Last week I sent a text message that used the word "just" three times. ... A text.
I am especially guilty of using the word "just." I just want to tell people things. I just want to say... I'd just like to ask... I was just wondering... and it will just take a minute. For me, "just" doing something is often an apology. I'm sorry you're reading this right now - I just wanted to share something, and it will just take a moment of your time.
As it turns out, when I started paying attention to this tendency, I found that it has seeped into my professional world, too.
Two days ago, the awesome Christina Feigel and I taught a master class on giving constructive criticism that included scripted responses with students. As happens with scripts, ours became predictable and elicited some laughter and good-natured teasing. What was my response to that? "It's just one option of phrasing."
WHAT WERE YOU DOING, PAST CAYLA?! That meant they were listening, and they learned. No apology needed.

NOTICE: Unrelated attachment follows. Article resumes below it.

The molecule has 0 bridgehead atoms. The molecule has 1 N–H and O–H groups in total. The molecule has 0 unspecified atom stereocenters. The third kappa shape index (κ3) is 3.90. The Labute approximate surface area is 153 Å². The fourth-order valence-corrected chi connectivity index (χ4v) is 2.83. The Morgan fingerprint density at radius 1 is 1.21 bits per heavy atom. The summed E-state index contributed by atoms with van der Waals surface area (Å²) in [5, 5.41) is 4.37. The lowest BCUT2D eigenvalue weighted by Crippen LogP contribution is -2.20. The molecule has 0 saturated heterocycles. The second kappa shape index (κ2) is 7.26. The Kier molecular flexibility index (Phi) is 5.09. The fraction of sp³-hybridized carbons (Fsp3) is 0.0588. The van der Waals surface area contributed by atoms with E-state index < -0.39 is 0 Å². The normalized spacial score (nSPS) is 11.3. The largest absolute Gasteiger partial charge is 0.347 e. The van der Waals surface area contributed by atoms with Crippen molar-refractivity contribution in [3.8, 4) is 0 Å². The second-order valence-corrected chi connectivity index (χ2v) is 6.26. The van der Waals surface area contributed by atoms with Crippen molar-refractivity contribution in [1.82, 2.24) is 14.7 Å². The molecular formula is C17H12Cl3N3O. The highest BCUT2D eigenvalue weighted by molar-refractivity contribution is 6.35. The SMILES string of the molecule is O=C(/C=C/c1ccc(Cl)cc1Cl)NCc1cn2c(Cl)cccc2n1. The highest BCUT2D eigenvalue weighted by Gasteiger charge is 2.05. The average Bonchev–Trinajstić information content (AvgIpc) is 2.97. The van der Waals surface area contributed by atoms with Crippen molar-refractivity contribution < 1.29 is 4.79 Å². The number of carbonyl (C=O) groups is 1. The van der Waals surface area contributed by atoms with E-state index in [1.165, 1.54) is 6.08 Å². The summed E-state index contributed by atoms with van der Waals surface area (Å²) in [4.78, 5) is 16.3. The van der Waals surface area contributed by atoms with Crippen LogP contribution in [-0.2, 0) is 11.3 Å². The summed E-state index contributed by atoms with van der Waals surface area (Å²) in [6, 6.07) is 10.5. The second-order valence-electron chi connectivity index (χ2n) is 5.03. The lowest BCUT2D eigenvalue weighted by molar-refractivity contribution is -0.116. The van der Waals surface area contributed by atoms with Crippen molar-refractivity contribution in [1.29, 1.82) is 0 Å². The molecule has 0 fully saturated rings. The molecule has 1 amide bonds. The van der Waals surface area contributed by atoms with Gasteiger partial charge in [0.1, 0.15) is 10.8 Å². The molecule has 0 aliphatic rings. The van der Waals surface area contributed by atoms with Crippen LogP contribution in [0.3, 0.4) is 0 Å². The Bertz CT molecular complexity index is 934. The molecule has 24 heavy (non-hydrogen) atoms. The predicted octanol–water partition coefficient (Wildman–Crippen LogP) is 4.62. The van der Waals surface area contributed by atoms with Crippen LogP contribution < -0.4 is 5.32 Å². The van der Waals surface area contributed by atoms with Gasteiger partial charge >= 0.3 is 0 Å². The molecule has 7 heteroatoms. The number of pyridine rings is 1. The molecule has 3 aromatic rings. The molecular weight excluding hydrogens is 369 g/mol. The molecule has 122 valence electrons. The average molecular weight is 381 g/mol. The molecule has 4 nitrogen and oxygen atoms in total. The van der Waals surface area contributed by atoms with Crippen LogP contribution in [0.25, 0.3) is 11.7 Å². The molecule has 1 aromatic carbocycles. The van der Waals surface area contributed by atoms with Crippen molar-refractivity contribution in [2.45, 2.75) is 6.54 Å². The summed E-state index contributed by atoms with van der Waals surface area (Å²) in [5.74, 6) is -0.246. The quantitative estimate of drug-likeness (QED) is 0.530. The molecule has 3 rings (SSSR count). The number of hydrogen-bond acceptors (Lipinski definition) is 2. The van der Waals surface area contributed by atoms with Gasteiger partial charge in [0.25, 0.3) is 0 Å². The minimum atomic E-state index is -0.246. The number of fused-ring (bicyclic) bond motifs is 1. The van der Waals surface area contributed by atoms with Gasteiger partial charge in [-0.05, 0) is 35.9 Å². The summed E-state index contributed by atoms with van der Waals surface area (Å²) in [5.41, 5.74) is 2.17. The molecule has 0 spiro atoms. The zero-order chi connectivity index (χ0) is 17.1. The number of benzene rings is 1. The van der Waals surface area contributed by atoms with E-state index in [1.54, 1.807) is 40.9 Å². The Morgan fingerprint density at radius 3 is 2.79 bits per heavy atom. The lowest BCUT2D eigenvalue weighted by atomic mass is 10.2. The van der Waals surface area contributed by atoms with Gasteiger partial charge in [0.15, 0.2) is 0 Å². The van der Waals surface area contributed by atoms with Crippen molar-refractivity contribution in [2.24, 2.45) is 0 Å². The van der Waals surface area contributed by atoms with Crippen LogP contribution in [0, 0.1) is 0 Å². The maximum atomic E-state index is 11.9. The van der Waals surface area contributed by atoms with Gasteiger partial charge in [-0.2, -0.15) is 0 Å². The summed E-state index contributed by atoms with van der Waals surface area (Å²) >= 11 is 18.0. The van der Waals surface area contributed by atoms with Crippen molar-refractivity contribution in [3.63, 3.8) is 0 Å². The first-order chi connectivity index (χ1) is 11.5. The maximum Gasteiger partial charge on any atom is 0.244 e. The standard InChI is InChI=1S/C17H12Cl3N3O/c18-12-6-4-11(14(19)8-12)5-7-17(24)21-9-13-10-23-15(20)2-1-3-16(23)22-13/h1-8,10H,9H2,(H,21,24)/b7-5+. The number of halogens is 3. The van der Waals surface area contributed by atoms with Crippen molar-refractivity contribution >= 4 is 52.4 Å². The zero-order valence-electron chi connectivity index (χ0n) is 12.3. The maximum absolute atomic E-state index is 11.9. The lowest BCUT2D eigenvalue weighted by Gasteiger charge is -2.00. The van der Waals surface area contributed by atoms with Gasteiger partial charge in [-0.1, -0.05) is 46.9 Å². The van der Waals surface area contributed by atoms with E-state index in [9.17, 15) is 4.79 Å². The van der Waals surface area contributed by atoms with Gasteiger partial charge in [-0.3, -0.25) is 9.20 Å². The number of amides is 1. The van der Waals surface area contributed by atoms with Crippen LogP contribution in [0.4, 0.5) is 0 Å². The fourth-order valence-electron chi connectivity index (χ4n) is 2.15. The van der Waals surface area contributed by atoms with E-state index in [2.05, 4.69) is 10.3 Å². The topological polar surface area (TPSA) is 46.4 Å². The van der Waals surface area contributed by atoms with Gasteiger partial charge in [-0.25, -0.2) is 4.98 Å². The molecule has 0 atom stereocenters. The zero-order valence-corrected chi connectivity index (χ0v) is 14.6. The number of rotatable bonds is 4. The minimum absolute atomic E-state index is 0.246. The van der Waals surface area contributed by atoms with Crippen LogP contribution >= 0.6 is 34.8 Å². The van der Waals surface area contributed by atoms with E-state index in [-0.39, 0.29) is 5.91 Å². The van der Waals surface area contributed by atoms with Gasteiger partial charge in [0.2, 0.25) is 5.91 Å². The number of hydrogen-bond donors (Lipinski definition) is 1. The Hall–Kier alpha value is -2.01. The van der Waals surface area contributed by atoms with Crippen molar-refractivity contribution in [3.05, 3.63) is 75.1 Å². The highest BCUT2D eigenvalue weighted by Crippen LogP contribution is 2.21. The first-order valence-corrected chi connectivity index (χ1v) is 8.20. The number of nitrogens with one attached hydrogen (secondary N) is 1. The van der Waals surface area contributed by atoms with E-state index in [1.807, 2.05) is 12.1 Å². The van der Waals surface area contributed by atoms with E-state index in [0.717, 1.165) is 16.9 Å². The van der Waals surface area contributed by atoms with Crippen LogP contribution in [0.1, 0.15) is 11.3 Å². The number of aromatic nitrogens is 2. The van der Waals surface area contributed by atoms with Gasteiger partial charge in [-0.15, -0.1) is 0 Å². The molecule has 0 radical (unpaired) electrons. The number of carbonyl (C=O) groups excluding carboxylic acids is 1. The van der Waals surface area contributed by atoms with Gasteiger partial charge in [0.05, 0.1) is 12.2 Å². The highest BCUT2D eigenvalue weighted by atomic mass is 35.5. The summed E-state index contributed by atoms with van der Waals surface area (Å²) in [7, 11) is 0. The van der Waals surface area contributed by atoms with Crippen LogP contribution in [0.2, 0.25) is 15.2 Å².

I even do it - and I bet you do, too - in musical and school situations:
Now, the point - I have decided to reclaim the word "just." "Just" is not always evil. Sometimes "just" keeps things in perspective. Sometimes "just" helps me focus.
I put this plan into action last night, for the bassoon preliminaries of the concerto competition. I did a little powering up and made a positive "just" mantra.
I am not going to do everything. I am not going to play with flawless technique. I am not going to be the poster child for authentic Baroque style. I am not even going to remember every note.
And at the end of the evening, I hadn't played with flawless technique or glorious Baroque style. I hadn't even remembered all the notes. "Just" wasn't a perfect plan, by any means. But someone came up to me afterward to tell me how much he enjoyed it - "I mean, really."
You know what I felt like?
Yep, phenomenal cosmic power. "Just" wasn't a perfect plan, but it was a surprisingly empowering one.
I'm just going to leave you with that.